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Monday, May 28, 2007 

Somewhere in between...

My last hours in Santiago were surreal. I spent the last two days on my own. I went to mass in hopes of spotting some of the people I had started the camino with, especially Vivian & Carol, but I think I've missed them the day before, or perhaps they will come later.

I was lucky enough to have both breakfast AND dinner at the posh Parador hotel. They offer a free meal for the first 10 pilgrims @ 9am, 12pm, & 7pm. I can't believe I actually found the unmarked waiting spot. This "secret" is written in a few books (2 German books have it & my Pilipala Press guide from Vancouver also has it), so I expected many more pilgrims, however, when I finally confirmed the "spot" there were only 5 of us!

Breakfast was FANTASTIC, & the company was even better. Some Germans, and super friendly Dutch, and then little Canadian me. I met Christiane who was on her way home. She had been to dinner the night before & said there were only 7 people who came.

I made it to dinner with a few places to spare but the company left little to be desired. Everyone was German (again) except for me. But it was quiet and cold, and when I tried to start a conversation, I was told to "eat before my soup gets cold."


The camino really does "melt" away: pilgrims slowly reintegrate into civilization as worn gear is replaced.

One woman I saw in a cafe had the zipoffs and fleece, but sported a brand new pair of sneakers. Purses and handbags are worn instead of bulging backpacks. And even the pilgrim "look" (one of determination, destination, & openess to their environment) fades a bit into the tourist, self-absorption/reflection, and the once friendly now carry a bit of defensiveness in the city.

But I think most of us hang on to the camino feeling inside each in our own ways. For me it was little things: I went to mass every day I could in Santiago, and congratulated pilgrims waiting outside the Peregrino Office. I visited the convent de Santa Clara, the same order of Sisters that I had met in Castrojeriz in hopes that I could buy a tao (small T crucifix) that I didn't have the money for in Castrojeriz. I went back to "La Comida" and had a great time with the restaurant staff, quite possibly the second best experience for me next to the ringing of the cathedral bells in Santiago.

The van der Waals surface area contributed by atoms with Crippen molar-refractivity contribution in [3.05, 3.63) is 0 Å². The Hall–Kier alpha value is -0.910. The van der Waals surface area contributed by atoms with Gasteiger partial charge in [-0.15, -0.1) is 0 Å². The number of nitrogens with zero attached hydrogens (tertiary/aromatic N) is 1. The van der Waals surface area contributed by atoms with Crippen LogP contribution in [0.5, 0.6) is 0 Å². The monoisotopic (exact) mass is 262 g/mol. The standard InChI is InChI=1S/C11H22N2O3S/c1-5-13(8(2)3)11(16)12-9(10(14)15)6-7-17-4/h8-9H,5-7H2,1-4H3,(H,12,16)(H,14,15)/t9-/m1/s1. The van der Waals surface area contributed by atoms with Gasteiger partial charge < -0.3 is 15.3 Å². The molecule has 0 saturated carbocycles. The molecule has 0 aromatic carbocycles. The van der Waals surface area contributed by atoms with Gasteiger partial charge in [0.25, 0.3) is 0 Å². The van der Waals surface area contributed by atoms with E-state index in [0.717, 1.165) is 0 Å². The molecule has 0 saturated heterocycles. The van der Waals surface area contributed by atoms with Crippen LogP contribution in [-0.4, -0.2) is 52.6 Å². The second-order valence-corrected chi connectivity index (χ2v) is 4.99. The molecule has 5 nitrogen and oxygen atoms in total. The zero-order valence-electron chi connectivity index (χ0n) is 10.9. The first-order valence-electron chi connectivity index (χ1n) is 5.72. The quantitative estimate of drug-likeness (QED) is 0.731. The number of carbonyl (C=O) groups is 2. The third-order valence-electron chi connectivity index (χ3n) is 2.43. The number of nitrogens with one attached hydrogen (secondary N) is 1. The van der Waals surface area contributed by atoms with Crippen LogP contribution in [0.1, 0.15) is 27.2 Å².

The final morning in Spain, I went for my last café con leche and croissante across the street. The girl who I had seen back in Leon (the one who said a car had been following her & her friend) came strolling in with some guy and ditched him to sit with me. She was wearing this short chinese print wrap with a sweater, and flipflops & proudly proclaimed that she hadn't even been back to her hostel yet. She went on to explain she had met this Italian guy 5 days ago, and kissed two really cute Irish guys before that and before that...

The Italian guy whom she ditched had finished his coffee, came over and flatly said "bye bye" to her and left.

This girl obviously had a different camino than I did. I excused myself from this slightly disturbing desayuno, grabbed my things and headed on the bus to the airport.

And then the camino threw one more little blessing: Linda (from Berlin), whom I had seen on & off on the camino, was at the airport and was travelling the same flight to London. We ended talking for hours, as our flight was delayed. We had this crazy kindred spirit: she is also a website girl for a car company, and LOVES movies. We talked about the camino, I saw almost all of her photos: it was like walking it all over again. She told me about her incredible experiences along the way... She even had a photo of Heinz, the guy I said "I have a date with an octopus" to. We had some crazy fun at the end, laughing like old friends... If she didn't have such a short time between connecting flights, we would have gone to the London Dungeon to see the torture chambers together. We agreed to make a "date with the dungeon" someday. Hee.

And that's how I left Santiago, Spain, and the physical camino behind - a bit mixed in feeling, but not without spirit and with confidence that I'm bringing a piece of the camino with me wherever I go.

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